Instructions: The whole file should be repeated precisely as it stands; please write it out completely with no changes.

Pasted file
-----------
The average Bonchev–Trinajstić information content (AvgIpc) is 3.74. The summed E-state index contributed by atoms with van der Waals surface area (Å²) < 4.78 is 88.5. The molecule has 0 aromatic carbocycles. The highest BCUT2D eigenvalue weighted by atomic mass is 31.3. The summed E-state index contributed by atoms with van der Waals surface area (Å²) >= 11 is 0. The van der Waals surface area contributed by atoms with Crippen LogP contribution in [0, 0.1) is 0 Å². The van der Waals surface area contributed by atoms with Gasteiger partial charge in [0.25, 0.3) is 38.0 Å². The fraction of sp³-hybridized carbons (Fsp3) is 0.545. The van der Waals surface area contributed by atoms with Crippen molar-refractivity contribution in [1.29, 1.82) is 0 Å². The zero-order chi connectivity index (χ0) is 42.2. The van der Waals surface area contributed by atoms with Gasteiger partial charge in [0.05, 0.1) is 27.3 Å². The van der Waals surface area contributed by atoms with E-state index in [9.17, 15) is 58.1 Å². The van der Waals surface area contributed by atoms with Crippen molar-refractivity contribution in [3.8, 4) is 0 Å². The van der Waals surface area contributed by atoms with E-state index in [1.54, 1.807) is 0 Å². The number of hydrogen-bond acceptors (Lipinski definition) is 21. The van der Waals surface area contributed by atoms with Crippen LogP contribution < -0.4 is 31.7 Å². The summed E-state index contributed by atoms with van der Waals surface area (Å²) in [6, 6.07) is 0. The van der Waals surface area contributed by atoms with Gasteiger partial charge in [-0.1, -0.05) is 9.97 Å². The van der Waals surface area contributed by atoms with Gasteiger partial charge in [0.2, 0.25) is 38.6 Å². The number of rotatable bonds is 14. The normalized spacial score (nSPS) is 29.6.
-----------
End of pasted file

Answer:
The average Bonchev–Trinajstić information content (AvgIpc) is 3.74. The summed E-state index contributed by atoms with van der Waals surface area (Å²) < 4.78 is 88.5. The molecule has 0 aromatic carbocycles. The highest BCUT2D eigenvalue weighted by atomic mass is 31.3. The summed E-state index contributed by atoms with van der Waals surface area (Å²) >= 11 is 0. The van der Waals surface area contributed by atoms with Crippen LogP contribution in [0, 0.1) is 0 Å². The van der Waals surface area contributed by atoms with Gasteiger partial charge in [0.25, 0.3) is 38.0 Å². The fraction of sp³-hybridized carbons (Fsp3) is 0.545. The van der Waals surface area contributed by atoms with Crippen molar-refractivity contribution in [1.29, 1.82) is 0 Å². The zero-order chi connectivity index (χ0) is 42.2. The van der Waals surface area contributed by atoms with Gasteiger partial charge in [0.05, 0.1) is 27.3 Å². The van der Waals surface area contributed by atoms with E-state index in [9.17, 15) is 58.1 Å². The van der Waals surface area contributed by atoms with Crippen molar-refractivity contribution in [3.8, 4) is 0 Å². The van der Waals surface area contributed by atoms with E-state index in [1.54, 1.807) is 0 Å². The number of hydrogen-bond acceptors (Lipinski definition) is 21. The van der Waals surface area contributed by atoms with Crippen LogP contribution < -0.4 is 31.7 Å². The summed E-state index contributed by atoms with van der Waals surface area (Å²) in [6, 6.07) is 0. The van der Waals surface area contributed by atoms with Gasteiger partial charge in [-0.1, -0.05) is 9.97 Å². The van der Waals surface area contributed by atoms with Gasteiger partial charge in [0.2, 0.25) is 38.6 Å². The number of rotatable bonds is 14. The normalized spacial score (nSPS) is 29.6.